But there is an alternative: we can give up trying to control this universe. And the question then becomes, what do we gain from this? (Actually, the question might as well become why do we want to control: but that question is not for here.)

The answer to this question is a "variety sump." If we give up trying to control, we gain access to enormous amounts of variety which vastly exceed any variety we might ever aspire to. This gives us the richest pastures in which to graze: an endless source of variety offering us insights and understandings we would never have otherwise had. This is a source of (individual) novelty and renewal, and hence is a potential source of creativity. In this view, one way of increasing creativity is by stopping trying to control, to manage, and enjoying the insights that this rich store of variety can offer us.


The Uncontrollable

I summarise the position implicit in the arguments developed through Bremermann's constant etc, as follows.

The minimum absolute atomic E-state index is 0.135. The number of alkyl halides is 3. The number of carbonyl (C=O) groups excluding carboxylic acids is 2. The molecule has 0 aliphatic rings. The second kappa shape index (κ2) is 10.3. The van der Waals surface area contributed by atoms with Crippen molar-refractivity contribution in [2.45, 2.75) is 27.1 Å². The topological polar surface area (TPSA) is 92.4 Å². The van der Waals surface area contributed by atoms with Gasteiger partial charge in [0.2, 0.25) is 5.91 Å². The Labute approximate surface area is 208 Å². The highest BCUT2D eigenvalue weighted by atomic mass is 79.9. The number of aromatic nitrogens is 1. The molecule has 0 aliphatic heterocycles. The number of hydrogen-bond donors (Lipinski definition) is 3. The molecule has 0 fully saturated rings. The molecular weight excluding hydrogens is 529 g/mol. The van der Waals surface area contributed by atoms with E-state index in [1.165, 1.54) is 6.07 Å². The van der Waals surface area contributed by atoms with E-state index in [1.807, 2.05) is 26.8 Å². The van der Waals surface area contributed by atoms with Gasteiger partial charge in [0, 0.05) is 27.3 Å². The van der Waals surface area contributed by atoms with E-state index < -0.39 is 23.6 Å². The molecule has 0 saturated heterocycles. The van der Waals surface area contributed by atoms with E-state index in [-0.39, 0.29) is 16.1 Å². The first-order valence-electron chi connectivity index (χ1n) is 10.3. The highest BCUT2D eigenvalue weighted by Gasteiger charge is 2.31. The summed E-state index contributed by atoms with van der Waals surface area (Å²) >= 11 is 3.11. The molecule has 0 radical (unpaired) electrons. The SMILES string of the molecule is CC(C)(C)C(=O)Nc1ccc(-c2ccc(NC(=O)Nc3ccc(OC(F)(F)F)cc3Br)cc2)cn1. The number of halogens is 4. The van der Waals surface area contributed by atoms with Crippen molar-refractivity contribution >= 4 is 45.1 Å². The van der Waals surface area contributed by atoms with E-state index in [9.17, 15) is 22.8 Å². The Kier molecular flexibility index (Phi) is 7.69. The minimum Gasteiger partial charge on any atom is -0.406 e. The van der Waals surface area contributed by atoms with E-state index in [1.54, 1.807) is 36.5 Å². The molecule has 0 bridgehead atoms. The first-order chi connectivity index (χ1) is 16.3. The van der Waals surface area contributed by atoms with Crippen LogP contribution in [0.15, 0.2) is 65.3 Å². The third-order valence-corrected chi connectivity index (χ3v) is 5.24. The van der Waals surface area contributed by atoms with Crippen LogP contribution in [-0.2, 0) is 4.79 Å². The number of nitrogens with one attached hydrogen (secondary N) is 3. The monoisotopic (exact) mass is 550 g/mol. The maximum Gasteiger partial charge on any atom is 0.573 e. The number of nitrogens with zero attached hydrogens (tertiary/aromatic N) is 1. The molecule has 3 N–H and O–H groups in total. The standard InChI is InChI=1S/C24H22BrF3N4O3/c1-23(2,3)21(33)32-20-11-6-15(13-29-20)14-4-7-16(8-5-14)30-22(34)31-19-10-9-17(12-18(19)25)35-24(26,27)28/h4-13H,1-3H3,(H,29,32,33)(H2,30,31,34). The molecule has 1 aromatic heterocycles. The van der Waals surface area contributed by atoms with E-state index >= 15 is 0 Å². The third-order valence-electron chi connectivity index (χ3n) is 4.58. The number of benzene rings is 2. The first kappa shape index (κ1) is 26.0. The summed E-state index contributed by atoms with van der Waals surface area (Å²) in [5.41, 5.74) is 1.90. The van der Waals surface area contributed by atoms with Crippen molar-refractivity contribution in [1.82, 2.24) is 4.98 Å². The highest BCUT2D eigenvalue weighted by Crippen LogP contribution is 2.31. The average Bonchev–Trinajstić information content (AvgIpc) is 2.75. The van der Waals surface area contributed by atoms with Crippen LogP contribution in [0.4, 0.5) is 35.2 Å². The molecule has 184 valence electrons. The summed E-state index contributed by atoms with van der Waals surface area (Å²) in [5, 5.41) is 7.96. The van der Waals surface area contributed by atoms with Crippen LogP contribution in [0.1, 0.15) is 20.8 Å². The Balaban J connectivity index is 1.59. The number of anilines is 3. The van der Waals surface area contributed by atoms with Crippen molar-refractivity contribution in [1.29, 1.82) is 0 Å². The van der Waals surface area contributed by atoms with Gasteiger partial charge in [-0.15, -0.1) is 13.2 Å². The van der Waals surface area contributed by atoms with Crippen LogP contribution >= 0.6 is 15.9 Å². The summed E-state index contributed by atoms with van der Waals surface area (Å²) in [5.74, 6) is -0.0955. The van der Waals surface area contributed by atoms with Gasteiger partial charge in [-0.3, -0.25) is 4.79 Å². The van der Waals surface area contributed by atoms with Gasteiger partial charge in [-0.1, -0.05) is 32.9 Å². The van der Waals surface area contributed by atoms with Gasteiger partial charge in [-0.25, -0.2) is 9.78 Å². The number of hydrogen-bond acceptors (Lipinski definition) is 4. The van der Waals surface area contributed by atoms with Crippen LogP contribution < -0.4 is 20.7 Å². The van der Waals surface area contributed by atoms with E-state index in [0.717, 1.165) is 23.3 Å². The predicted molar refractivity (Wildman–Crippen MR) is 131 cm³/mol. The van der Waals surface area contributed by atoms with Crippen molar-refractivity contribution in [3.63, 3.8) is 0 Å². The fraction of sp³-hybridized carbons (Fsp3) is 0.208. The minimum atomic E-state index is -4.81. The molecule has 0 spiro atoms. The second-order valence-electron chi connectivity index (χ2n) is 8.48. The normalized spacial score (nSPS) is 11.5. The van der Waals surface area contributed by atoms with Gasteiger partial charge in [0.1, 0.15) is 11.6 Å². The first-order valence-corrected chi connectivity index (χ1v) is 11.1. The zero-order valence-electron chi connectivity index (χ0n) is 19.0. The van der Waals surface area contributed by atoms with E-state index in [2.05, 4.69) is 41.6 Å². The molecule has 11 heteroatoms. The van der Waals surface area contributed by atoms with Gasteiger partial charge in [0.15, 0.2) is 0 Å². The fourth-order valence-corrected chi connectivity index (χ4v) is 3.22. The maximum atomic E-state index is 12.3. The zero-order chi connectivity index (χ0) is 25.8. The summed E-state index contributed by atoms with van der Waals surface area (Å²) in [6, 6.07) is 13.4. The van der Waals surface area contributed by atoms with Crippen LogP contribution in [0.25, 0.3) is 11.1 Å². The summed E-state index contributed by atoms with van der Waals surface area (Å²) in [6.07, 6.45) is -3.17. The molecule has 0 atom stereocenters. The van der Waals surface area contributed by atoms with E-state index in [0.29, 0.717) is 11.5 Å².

1) there is a law concerning controllability: Ashby's Law of Requisite Variety

2) there are limits in principle to the controllable and many systems exceed these limits and so are beyond the controllable

3) being uncontrollable (unmanageable) may have positive features

But in much of what we do we don't take cognisance of this limitation, and even less that the limitation may offer advantages. Perhaps cybernetics, itself, is in this respect first amongst equals, for it espouses control (though I have my doubts about this). However, a very close second, if indeed it is second, is medicine. The whole language in which (traditional western) medicine is discussed is the language of control. I will not argue this here, stating it as given for this paper.

Then we may ask if there are medical conditions that are, in principle, uncontrollable. And the answer is that there is at least one such major condition: addiction. Using cybernetic arguments about the controllable, I shall explain why, and how this is so.



What is involved in addiction? At one level, this is obvious. Addicts obsessively take part in behaviours that both leave them unsatisfied (always wanting more) and are judged to be damaging to both them and to others. The judgement is either social (as Ruesch and Bateson (1951) insisted all judgements of insanity are), or made by the individual him/herself (as therapy requires).

What is addiction? I imagine every reader knows this, but for clarity I characterise it thus: